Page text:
Good team performance starts from the culture you foster. Two models are particularly useful here:
We have articles to help you understand project culture and these two valuable models:
Collaboration can create so much more than solo efforts in parallel. But it takes work to build good collaboration. Here are two things. First, a short video defining collaboration and explaining what you need to get it. And second, an article on how I go about creating it:
As a professional person, leading other professionals, learning should be of paramount importance to you. And often the best and deepest learning comes from reflecting on your experiences. Drawing lessons from your project is an art-form, and we have an article that will help you.
You have a responsibility – dare I say a ‘duty of care’ – towards your team. You need to look after their wellbeing in what can be a highly stressful environment. So, be constantly alert for signs of stress. And, as soon as you spot something, take action. This article could easily be essential reading.
You also need to take care of yourself, by the way:
Over-stretching people is a sure route to burnout and stress… and project failure. We talked about the need to balance workloads and also to fit them around other work and non-work commitments in Part 1 of this Guide. But for a short-cut to
Motivation is what gets us through tough patches and keeps us going. It’s a highly personal thing: some of the things that motivate me won’t interest you. And vice versa. So we need to motivate our team through each individual, and that’s how I wrote this guide:
Something I have always considered to be an important part of my role is developing the people who work for me. A lot of this comes through the assignments I set, and how I supervise them. But there are formal means we need to use, too. Such as:
Here are some articles to get you started:
Feedback is the juice that grows our skills. Giving feedback is the greatest gift to a committed professional. So, here’s an article that will show you how:
At some stage, you’ll need to handle roll-offs from your project. Towards the end, your team members will start to get twitchy. They’ll not want to miss the next opportunity, so their feet will start to itch. Keeping them as prisoners can be counter-productive though. If their heart is no longer in it… Remember: ‘attitude over skills’.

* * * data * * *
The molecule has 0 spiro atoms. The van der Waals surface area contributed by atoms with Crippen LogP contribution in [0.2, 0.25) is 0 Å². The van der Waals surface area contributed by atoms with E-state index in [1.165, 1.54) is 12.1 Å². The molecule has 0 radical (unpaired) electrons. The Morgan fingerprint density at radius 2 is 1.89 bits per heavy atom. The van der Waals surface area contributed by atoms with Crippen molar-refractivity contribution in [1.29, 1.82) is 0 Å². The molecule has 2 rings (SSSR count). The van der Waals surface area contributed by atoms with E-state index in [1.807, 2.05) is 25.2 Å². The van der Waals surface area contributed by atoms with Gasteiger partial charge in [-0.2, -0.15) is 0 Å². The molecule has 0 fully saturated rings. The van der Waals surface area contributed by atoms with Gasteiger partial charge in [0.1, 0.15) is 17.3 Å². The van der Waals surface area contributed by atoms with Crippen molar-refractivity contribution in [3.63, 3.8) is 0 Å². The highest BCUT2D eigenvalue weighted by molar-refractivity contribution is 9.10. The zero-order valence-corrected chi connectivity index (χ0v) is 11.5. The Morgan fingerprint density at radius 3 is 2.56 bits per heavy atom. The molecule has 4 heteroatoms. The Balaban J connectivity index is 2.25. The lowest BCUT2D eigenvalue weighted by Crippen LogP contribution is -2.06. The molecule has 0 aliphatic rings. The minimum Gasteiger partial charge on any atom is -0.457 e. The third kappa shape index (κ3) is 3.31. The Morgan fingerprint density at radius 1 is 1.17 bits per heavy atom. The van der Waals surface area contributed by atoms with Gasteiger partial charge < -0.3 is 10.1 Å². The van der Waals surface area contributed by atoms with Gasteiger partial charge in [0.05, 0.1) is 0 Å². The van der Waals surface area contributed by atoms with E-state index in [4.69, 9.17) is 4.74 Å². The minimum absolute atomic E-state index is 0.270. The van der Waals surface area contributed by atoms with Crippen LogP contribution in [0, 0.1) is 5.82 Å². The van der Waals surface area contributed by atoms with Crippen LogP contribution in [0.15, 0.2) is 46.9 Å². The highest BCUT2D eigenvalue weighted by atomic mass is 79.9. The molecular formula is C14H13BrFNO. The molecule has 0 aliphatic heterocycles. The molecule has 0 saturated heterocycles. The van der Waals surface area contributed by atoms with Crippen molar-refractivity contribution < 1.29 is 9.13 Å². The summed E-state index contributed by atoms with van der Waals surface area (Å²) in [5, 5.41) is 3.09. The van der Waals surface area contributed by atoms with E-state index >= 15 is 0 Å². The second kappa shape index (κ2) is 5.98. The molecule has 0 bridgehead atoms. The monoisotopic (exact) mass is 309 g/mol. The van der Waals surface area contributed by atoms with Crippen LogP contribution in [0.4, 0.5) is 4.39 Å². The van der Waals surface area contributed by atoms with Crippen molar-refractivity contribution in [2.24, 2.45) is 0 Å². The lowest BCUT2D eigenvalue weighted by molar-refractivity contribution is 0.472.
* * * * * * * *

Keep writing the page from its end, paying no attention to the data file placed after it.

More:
Keep them motivated by letting everyone know you are looking out for opportunities for them and are eager to help them get staffed on their next project. And, when a team member leaves, you can handle it well and make it a good experience for everyone. Or you can stuff it up and leave a bad taste in everyone’s mouth. It’s your choice. Here’s how to do it well.
he last Project Human Resource Management Process is the collection of people skills you’ll need. It’s a huge set of topics – not least because it includes communication and leadership!
Let’s kick off with some general or hard-to-classify articles and videos that I think will be helpful to you:
Emotional Intelligence is no longer a 1990s fad. It’s a solid post in the workplace landscape. I’ve yet to do a piece for you n this topic (it’s on my list – don’t worry). But here are some articles that touch on aspects of your role where EI is particularly necessary. In the meantime, here’s an excellent short introductory article from the Harvard Business Review site.
But here are some articles that touch on aspects of your role where EI is particularly necessary.
At the heart of ‘
What is the one topic about which you’ll find more books on the business shelves of a large bookshop? Yup, it’s leadership. So, we have even more articles on this subject than on communication. Each one will give you a different insight to test out and apply in your work.
Meetings! Aargh! some people love them, and many hate them. But they are work, and you need to do them well.
Please do share your thoughts in the comments section below. I love reading them and will respond to all contributions.
Dr Mike Clayton is one of the most successful and in-demand project management trainers in the UK. He is author of 14 best-selling books, including four about project management. He is also a prolific blogger and contributor to ProjectManager.com and Project, the journal of the Association for Project Management. Between 1990 and 2002, Mike was a successful project manager, leading large project teams and delivering complex projects. In 2016, Mike launched OnlinePMCourses.